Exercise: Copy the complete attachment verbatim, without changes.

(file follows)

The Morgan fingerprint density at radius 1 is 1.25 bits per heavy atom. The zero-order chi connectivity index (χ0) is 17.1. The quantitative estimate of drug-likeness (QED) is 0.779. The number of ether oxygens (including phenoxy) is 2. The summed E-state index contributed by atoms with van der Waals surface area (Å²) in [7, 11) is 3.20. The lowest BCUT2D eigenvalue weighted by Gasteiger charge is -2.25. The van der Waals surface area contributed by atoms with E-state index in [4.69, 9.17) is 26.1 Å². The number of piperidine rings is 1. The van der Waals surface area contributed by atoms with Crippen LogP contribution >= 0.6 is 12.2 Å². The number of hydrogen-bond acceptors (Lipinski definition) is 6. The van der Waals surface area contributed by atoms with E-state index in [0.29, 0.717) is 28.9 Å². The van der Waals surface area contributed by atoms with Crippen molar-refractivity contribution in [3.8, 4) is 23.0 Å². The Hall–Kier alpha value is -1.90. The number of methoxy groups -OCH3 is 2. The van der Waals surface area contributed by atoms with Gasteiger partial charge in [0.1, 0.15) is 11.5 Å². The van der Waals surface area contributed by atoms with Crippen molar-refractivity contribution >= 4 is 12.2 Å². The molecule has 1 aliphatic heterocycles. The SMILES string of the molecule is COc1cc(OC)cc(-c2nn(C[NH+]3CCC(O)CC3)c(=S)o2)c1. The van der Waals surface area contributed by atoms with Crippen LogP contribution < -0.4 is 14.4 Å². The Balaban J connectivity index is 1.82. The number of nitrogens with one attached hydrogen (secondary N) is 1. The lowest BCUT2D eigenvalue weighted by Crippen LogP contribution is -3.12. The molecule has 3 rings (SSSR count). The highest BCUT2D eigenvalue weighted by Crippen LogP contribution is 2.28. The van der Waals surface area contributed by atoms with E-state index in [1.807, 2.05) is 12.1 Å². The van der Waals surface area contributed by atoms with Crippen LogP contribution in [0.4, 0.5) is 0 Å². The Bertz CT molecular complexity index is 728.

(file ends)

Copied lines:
The Morgan fingerprint density at radius 1 is 1.25 bits per heavy atom. The zero-order chi connectivity index (χ0) is 17.1. The quantitative estimate of drug-likeness (QED) is 0.779. The number of ether oxygens (including phenoxy) is 2. The summed E-state index contributed by atoms with van der Waals surface area (Å²) in [7, 11) is 3.20. The lowest BCUT2D eigenvalue weighted by Gasteiger charge is -2.25. The van der Waals surface area contributed by atoms with E-state index in [4.69, 9.17) is 26.1 Å². The number of piperidine rings is 1. The van der Waals surface area contributed by atoms with Crippen LogP contribution >= 0.6 is 12.2 Å². The number of hydrogen-bond acceptors (Lipinski definition) is 6. The van der Waals surface area contributed by atoms with E-state index in [0.29, 0.717) is 28.9 Å². The van der Waals surface area contributed by atoms with Crippen molar-refractivity contribution in [3.8, 4) is 23.0 Å². The Hall–Kier alpha value is -1.90. The number of methoxy groups -OCH3 is 2. The van der Waals surface area contributed by atoms with Gasteiger partial charge in [0.1, 0.15) is 11.5 Å². The van der Waals surface area contributed by atoms with Crippen molar-refractivity contribution >= 4 is 12.2 Å². The molecule has 1 aliphatic heterocycles. The SMILES string of the molecule is COc1cc(OC)cc(-c2nn(C[NH+]3CCC(O)CC3)c(=S)o2)c1. The van der Waals surface area contributed by atoms with Crippen LogP contribution < -0.4 is 14.4 Å². The Balaban J connectivity index is 1.82. The number of nitrogens with one attached hydrogen (secondary N) is 1. The lowest BCUT2D eigenvalue weighted by Crippen LogP contribution is -3.12. The molecule has 3 rings (SSSR count). The highest BCUT2D eigenvalue weighted by Crippen LogP contribution is 2.28. The van der Waals surface area contributed by atoms with E-state index in [1.807, 2.05) is 12.1 Å². The van der Waals surface area contributed by atoms with Crippen LogP contribution in [0.4, 0.5) is 0 Å². The Bertz CT molecular complexity index is 728.